Interesting development.

Unchecked misinformation on WhatsApp is a major driver of new migrant waves at the US-MEX border, most recently with Haitians and Del Rio.

1. Biden issues temporary protected status for certain foreign nationals already in the country

2. Those actions are misrepresented in the social media communities of those countries to imply open borders

3. Smugglers make lots of money

4. Social strains throughout Latin America continue to intensify, US ability to communicate its own policies to those people is severely diminished

This should be a clear example of how Zuck n Co are threats to global stability and national security.

This happened earlier this year with TPS for Venezuelans. Thinking the borders were open, many of the country’s middle and upper class flew to Mexico and then went to the US border.

It was happening so frequently that Mexico has been refusing to allow planes from Venezuela to land and are immediately deporting Venezuelan passport holders who arrive from other countries. Maduro does not issue corrections or clarifications because it benefits him politically, independent publishers there are very scarce, outside information cannot be accessed because of government limitations, and social media famously does not prioritize nuance.

If Facebook/WhatsApp were staffed and structured like a publisher, they would have bureaus to deal with these things as they arise globally.

And yet Facebook does not have any official non-English language oversight of its platforms.


Expand full comment

"And yet Facebook does not have any official non-English language oversight of its platforms."


Expand full comment

you wouldn’t cross Lina Khan and Gary Gensler unless your a member of congress selling stock amidst the covid crisis, or Zuckerberg for whatever his slew of reasons are. we’ve entered into the age of unaccountability for anyone with vast wealth and the power to sway public opinion or laws.

Expand full comment

One of the things I find quite amusing about the Candace Owens red-pilling event was the nerve her suggestion touched in terms of generating software which would unmask anonymous users. Depending on the software it could have variously unmasked either sock puppet accounts, bots or fictitious likes and shares. Channel 4 News in the UK had even run a story about how some tech firms added fictitious user purchases to people's accounts as a means to market goods to their friends. Candace Owens was right to be paranoid, just not for the right reasons.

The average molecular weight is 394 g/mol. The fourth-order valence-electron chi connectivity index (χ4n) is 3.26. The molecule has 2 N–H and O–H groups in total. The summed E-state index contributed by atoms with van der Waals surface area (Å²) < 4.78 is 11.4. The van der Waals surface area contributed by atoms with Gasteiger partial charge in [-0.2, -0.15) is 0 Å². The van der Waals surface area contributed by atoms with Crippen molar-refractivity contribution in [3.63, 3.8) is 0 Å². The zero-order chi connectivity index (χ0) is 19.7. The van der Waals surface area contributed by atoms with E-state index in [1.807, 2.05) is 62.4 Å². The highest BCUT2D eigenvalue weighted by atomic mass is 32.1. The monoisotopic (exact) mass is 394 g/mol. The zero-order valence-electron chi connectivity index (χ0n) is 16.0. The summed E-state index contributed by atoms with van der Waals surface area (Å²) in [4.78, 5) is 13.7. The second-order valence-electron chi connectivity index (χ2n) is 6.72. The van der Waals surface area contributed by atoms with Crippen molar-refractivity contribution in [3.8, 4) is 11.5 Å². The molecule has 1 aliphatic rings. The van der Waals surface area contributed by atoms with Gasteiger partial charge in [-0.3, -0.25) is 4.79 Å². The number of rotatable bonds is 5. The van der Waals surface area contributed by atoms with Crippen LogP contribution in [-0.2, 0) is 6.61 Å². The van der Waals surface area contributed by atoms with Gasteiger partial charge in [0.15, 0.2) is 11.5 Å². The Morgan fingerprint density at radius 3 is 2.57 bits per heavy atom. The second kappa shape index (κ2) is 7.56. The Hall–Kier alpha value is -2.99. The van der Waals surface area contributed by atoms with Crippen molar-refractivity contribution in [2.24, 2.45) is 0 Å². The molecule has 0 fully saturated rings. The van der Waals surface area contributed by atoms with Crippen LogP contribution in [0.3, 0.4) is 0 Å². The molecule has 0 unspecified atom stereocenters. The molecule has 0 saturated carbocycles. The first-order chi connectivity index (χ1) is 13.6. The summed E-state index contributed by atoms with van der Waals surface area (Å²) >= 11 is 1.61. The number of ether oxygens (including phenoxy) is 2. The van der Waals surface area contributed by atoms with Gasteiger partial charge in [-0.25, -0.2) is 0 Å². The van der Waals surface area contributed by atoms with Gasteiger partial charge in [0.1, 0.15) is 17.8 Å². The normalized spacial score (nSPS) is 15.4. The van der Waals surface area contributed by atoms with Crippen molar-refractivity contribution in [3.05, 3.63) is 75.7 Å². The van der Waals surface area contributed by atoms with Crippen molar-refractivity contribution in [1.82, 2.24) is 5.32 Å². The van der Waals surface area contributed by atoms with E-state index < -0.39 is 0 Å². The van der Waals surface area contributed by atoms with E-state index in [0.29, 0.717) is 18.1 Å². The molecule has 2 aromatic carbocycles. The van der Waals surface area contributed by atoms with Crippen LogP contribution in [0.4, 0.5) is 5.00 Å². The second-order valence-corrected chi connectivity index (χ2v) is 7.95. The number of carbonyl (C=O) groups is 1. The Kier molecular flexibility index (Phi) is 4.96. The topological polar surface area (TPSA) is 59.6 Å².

Big Tech should have staid out of politics, they really should. And its not just the Right that suffers, but anyone with an opinion which happens to dissent from the corrupt corporate duopoly run by cosmopolitan neoliberals at the centre. Progressives are just as likely to be censored and smeared as those on the Right- anyone who challenges the prevailing establishment power.

The problem for Facebook is they are becoming victims of the very partisan forces and societal friction that they themselves stirred up. Outrage porn generates engagement in the attention economy like no other force, other than perhaps catastrophe porn. Both of them make people feel unwell, anxious and depressed.

As a heterodox, I see both sides. The people who exist on the other side of the political divide are nothing like you would expect- with the odd exception. The gross caricatures which both media and social media presents are just as unfavourable to them as they are to you.

Most political and social movements have their time, they lose energy and die out. Don't get me wrong- neoliberalism had a huge positive impact on the developing world, raising over a billion people up from living on below $1.90 per day between 2000 and 2012. But it came at a huge cost to anyone in the Western world in the lower middle or middle class. It was perhaps the greatest inter-societal sacrifice of all time, and would have been laudable had anyone been asked about it, instead of the 0.1% making the decision for us, without our consent. You should read Mark Blythe on the subject- I don't always agree with his policy solutions, but diagnostically he is gang on the money.